Gymnasts Challenge Sexualization with Full-Body Suits

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Full-Body Suits for Gymnasts
Image Credit: Laurence Griffiths/Getty Images

At the European Artistic Gymnastics Championships, German gymnast Sarah Voss made a bold statement by wearing a full-body suit, breaking away from the usual convention where women and girls covered their legs only for religious reasons. Voss, along with teammates Kim Bui and Elisabeth Seitz, chose to wear these suits to protest against the sexualization of gymnastics and to address concerns about sexual abuse within the sport.

The German federation (DTB) emphasized the importance of this stand, hoping that it would encourage others who felt uncomfortable in traditional gymnastics outfits to follow suit. Voss expressed the desire for all female gymnasts to feel comfortable in their own skin, particularly as they transition from childhood to adolescence, a period when the standard attire becomes less comfortable.

Under the rules of the International Gymnastics Federation (FIG), gymnasts are allowed to wear “one-piece leotards with full-length legs – hip to ankle” as long as they are elegantly designed. Voss explained that these full-body suits provide a sense of security and prevent distractions for Gymnasts during performances, as traditional leotards can sometimes shift and reveal more than intended.

The message behind this move is to ensure that female athletes in gymnastics feel at ease with their clothing choices in both training and competition. By wearing full-body suits, the gymnasts remove one more worry from their list, allowing them to focus solely on their performance. Voss hopes that their example will inspire others to make choices that make them feel safe and comfortable in the sport they love.

British-Jamaican gymnast Danusia Francis praised this initiative, stating that it empowers athletes by giving them the choice to wear what makes them feel confident and comfortable. Dutch Gymnastics also supported the move, highlighting that judges had sometimes deducted points when gymnasts tried to adjust their leotards for comfort during their routines.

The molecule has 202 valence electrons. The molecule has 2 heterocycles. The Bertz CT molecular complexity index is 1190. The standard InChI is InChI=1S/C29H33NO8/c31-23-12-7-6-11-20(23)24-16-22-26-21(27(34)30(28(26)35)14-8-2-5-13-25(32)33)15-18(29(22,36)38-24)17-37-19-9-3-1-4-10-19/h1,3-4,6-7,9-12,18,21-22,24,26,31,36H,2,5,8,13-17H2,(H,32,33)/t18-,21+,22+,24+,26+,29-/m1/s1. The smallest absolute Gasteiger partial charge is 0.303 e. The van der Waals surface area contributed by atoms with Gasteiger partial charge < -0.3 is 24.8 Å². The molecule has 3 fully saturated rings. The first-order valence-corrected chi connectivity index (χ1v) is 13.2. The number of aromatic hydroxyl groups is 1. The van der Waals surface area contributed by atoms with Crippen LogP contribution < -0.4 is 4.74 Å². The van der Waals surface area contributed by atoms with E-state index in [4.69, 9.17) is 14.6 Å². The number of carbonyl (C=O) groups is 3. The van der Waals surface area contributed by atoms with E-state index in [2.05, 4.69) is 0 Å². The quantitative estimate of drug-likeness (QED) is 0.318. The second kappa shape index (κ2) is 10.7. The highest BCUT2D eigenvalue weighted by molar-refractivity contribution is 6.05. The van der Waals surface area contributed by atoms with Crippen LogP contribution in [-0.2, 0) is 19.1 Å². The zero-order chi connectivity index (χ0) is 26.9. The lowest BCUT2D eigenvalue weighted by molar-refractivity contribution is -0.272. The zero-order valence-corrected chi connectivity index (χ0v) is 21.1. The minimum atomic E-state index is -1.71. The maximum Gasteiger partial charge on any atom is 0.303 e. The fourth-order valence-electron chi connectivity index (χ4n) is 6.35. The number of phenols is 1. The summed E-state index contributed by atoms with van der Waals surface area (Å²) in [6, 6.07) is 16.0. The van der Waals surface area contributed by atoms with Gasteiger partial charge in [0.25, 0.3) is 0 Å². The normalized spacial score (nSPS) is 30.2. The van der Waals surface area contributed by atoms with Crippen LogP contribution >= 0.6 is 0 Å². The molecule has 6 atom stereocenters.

Re-reported from the article originally published in Upworthy

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Gymnasts Challenge Sexualization with Full-Body Suits

Full-Body Suits for Gymnasts
Image Credit: Laurence Griffiths/Getty Images

At the European Artistic Gymnastics Championships, German gymnast Sarah Voss made a bold statement by wearing a full-body suit, breaking away from the usual convention where women and girls covered their legs only for religious reasons. Voss, along with teammates Kim Bui and Elisabeth Seitz, chose to wear these suits to protest against the sexualization of gymnastics and to address concerns about sexual abuse within the sport.

The German federation (DTB) emphasized the importance of this stand, hoping that it would encourage others who felt uncomfortable in traditional gymnastics outfits to follow suit. Voss expressed the desire for all female gymnasts to feel comfortable in their own skin, particularly as they transition from childhood to adolescence, a period when the standard attire becomes less comfortable.

Under the rules of the International Gymnastics Federation (FIG), gymnasts are allowed to wear “one-piece leotards with full-length legs – hip to ankle” as long as they are elegantly designed. Voss explained that these full-body suits provide a sense of security and prevent distractions for Gymnasts during performances, as traditional leotards can sometimes shift and reveal more than intended.

The message behind this move is to ensure that female athletes in gymnastics feel at ease with their clothing choices in both training and competition. By wearing full-body suits, the gymnasts remove one more worry from their list, allowing them to focus solely on their performance. Voss hopes that their example will inspire others to make choices that make them feel safe and comfortable in the sport they love.

British-Jamaican gymnast Danusia Francis praised this initiative, stating that it empowers athletes by giving them the choice to wear what makes them feel confident and comfortable. Dutch Gymnastics also supported the move, highlighting that judges had sometimes deducted points when gymnasts tried to adjust their leotards for comfort during their routines.


Re-reported from the article originally published in Upworthy